this simpler?

def heading1(x, n)
s = “”
x.length.times do |i|
s = s + “#{’” + x[i] + “’.rjust(” + n[i].to_s + “)}”
end
p s
print s
puts s
return s
end

heading1(a,b)
puts “#{heading1(a, b)}”
puts “”#{heading1(a, b)}""

Thanks ahead. (NOTE: This file can be run from TextMate)

Peter V.
[email protected]

Hi Peter.

On 22 Aug 2007, at 12:21, Peter V. wrote:

But this approach doesn’t. Why not? Are there other ways to make

this simpler?

Maybe I’ve got the wrong end of the stick on this, but I get it to
work like this:

==========================

a = [“a-value”,“b-value”, “c-value”]
b = [10,30,15]

def header(names, widths)
header = ‘’
names.each_with_index do |v,i|
header += v.rjust widths[i]
end
header
end

p header(a, b)

==========================

Hope this helps.

Douglas F Shearer
[email protected]
http://douglasfshearer.com

Peter V. wrote:

But this approach doesn’t. Why not? Are there other ways to make

this simpler?

Here’s an idea that’s simpler … if you already have all the tools in
place.

Push your raw data into XML. Write an XSLT that converts it to XHTML.
Pipe this thru lynx -dump.

No joke: I have done that to produce beautiful automated text-only
e-mails, containing tables of data.

Ruby Reports. Ruport. Check it out.

On Aug 22, 2007, at 7:21 AM, Peter V. wrote:

Two ways to do this are as follows:

end
s = “”
puts “#{heading1(a, b)}”

---------------------------------------------------------------|
~Ari
“I don’t suffer from insanity. I enjoy every minute of it” --1337est
man alive

How about using “rescue nil” ?

ruby -e ‘name, surname = /(\w+) (\w+)/.match(“foo bar”).captures rescue
nil; p name, surname’
=> “foo”
=> “bar”

ruby -e ‘name, surname = /(\w+) (\w+)/.match("").captures rescue nil; p
name, surname’
=> nil
=> nil

Cheers,

j.k.

Douglas,

Thanks, this works also. The result is put in a string and the
string is printed.

I guess what I was trying to do is to create a string that ruby is
supposed to interpret, or execute. Perhaps there is another command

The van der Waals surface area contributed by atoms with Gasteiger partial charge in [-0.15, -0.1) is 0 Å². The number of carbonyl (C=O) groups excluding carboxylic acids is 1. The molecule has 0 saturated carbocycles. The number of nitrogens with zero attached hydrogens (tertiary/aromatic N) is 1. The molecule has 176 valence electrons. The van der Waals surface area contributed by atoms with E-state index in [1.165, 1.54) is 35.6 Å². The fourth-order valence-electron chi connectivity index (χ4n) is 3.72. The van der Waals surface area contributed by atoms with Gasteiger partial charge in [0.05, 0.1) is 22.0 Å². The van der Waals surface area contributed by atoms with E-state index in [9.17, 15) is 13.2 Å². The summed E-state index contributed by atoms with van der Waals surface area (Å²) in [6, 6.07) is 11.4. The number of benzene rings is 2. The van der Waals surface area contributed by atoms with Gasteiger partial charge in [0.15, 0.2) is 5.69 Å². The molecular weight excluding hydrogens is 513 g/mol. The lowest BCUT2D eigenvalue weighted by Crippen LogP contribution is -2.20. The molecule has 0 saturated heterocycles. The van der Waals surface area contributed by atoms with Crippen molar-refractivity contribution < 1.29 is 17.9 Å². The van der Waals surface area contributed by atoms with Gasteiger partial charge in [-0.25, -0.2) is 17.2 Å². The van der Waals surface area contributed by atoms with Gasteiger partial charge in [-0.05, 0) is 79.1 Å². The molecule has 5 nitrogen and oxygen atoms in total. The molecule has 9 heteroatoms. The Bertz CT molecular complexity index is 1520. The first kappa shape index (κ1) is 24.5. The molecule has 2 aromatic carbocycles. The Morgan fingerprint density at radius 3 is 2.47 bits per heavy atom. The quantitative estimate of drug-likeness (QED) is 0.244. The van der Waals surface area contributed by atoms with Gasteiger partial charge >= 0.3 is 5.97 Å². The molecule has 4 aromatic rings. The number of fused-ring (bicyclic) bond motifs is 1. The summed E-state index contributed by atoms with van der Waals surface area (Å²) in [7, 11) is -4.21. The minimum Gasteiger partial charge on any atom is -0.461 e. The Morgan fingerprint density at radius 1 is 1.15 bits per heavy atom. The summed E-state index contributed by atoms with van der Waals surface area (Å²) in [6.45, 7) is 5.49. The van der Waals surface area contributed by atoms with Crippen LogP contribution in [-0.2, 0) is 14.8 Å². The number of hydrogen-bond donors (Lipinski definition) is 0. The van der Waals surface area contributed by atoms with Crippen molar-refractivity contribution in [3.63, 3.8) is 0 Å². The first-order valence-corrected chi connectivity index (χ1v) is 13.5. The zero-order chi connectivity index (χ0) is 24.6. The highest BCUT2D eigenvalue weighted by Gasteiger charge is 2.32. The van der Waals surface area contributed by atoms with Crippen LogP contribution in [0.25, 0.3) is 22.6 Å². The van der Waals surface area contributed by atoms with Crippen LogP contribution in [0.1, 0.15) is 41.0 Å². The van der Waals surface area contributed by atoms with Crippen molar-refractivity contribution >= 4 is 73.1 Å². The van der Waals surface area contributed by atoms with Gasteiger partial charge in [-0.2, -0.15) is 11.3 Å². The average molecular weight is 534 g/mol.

to accomplish this.

Peter

Ari,

Had not come across Ruport. Sounds interesting, especially since I
have to do a lot of reporting. I will investigate further.

Thanks,

Peter

On Aug 20, 5:17 pm, Ari B. [email protected] wrote:

current regexp engine to barf. Do you mean syntax inside the regex? Or
the syntax for declaring a regex? Or are you interested only in
backwards compatibility?

So yea, just backwards compatibility.

Is Oniguruma behind a new class Oniguruma.new or behind Regexp.new

Sorry, but I can’t seem to find much documentation on it.

I believe that under 1.8 it comes as its own class, but in 1.9 on it
is the code behind the builtin Regexp class. (I could be wrong,
though. There may be a way to build 1.8 using Oniguruma as the basis
for Regexp.)

And, from what I know, all regex features available in 1.8 use the
same syntax in Oniguruma.

On Aug 20, 4:00 pm, Ari B. [email protected] wrote:

I’ve read about Oniguruma - is it just a different engine behind
class Regex, and it won’t change the syntax, right?

Because there’s a Regexp wrapper I’m writing (with much help from
Robert K.) that uses Regex as the base, and all of the current
syntax.

What do you mean by “change the syntax”?

For example, Oniguruma supports named captures (per this thread) and
zero-width negative lookbehind assertions, and … more.

Certainly the syntax is different for new features, which cause the
current regexp engine to barf. Do you mean syntax inside the regex? Or
the syntax for declaring a regex? Or are you interested only in
backwards compatibility?

Philip,

That sounds complicated, given my current state of knowledge of Ruby,
but thanks for the recommendation

Peter